Late last year, we released an updated version of AHWG’s Sexual and Reproductive Health Toolkit for Adolescent Providers. The 122-page resource continues to champion a paradigm shift from a risk-based perspective to one that understands adolescent sexuality as a normative stage of development.
The Toolkit was designed for healthcare providers but is applicable to others, including school-based and youth program providers. This resource is not intended to replace clinical practice protocols; AHWG encourages providers to always follow current standards of care. However, it does provide evidence-based practice guidelines to enhance a provider’s ability to meet the health needs of adolescents.
Over the years, a variation of a doctored image (shown on the right) from the Toolkit has been circulating on social media. Many of these images have been cropped or altered with additional imagery, and commenters have added their own language or explanation to the graphics; little to no context is given about the intended use of the resource.
We want to share a few notes that may help dispel myths about the Sexual and Reproductive Health Toolkit for Adolescent Providers.
1. AHWG has been an advocate of adolescent health for 25 years. Our advocacy has covered many topics and policies related to minor consent and confidentiality, substance use and harm reduction strategies, guiding providers and parents/caregivers to understand mental health topics better, and promoting health care practices that are inclusive of LGBTQ+ youth.
2. AHWG has worked with a broad range of providers, parents/caregivers, and youth to create evidence-based toolkits to increase the capacity of adolescent health providers. Our Toolkit was published in 2021 (prior versions were released in 2010 and 2003).
The Sexual and Reproductive Health Toolkit is a part of our Adolescent Provider Toolkit series. Our website specifically mentions, “Note that our resources for providers are not meant for direct youth consumption. However, these do contain resources for providers to facilitate conversations with youth and their parents/caregivers.”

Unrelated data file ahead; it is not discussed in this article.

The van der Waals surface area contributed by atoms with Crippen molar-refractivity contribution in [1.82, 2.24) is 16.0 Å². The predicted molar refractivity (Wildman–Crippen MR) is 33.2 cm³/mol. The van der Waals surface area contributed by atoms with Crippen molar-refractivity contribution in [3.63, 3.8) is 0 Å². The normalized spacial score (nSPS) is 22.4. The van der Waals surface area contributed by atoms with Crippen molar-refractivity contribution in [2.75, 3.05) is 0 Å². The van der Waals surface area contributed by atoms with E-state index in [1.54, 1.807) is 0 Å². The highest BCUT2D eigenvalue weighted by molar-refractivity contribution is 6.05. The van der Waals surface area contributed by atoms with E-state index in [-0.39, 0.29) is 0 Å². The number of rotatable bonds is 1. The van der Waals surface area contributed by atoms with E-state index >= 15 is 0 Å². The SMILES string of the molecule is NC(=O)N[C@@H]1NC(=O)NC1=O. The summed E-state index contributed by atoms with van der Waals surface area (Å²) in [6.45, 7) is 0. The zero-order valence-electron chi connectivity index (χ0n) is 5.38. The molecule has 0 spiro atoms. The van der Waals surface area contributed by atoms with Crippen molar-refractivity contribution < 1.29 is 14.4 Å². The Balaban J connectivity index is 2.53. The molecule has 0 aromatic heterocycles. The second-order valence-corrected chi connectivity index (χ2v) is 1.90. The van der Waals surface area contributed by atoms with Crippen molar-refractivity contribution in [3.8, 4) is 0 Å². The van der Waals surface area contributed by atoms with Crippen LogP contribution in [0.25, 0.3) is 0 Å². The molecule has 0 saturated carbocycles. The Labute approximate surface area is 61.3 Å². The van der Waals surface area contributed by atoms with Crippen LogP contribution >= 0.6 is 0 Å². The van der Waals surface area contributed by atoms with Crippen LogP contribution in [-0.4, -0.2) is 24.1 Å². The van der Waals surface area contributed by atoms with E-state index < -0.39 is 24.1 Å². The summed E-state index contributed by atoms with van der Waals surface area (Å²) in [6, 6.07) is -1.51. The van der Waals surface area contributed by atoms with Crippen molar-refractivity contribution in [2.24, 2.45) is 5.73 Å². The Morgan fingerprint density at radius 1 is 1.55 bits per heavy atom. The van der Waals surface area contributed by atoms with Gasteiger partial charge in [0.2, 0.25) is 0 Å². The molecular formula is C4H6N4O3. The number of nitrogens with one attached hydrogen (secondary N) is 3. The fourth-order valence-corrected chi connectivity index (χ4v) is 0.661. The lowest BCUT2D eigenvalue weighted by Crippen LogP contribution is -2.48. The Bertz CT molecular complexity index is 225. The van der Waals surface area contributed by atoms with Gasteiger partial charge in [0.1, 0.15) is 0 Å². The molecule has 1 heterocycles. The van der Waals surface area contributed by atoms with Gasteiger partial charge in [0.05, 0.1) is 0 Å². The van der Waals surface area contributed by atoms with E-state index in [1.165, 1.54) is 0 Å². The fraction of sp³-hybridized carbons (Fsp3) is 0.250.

AHWG works with providers who provide services for young people ages 11 to 24. Therefore, the content varies in age range and focus. The resources are suitable for providers to hold conversations with their patients/clients who range from middle-school to “transitional-age youth” who are people ages 18 to 25.
3. The doctored images that circulate online are related to sex toys. The Toolkit does include a page about how to use sex toys safely.
Some young people experiment with or use sex toys. They are a way that people explore sexual pleasure and can be used individually or with partners. Healthcare providers field questions from patients about sex toys. It is important that people who are using or experimenting with sex toys do so safely and minimize any chance of infection.
4. As doctored images circulate online, we receive emails that accuse AHWG of encouraging dangerous and unsafe practices for children. When reviewing the Toolkit and our 25 years of work, you’ll see that is not the case.
When confronted with fear and ignorance, we must all do our part to remain vigilant with truth and facts. When confusion and misinformation spread, vulnerable communities are often left behind.
Our resources remain medically and community-informed. We hope that this blog post provides clarity and context. We value our relationships with educators, primary care providers, therapists, social workers, and counselors. This document was updated in 2021 due to hundreds of hours donated by medical professionals, mental health professions, community health educators, parents, youth, community partners, and donations from supporters.
We created and continue to update our resources because research shows that a more informed youth leads to a healthier and happier adult.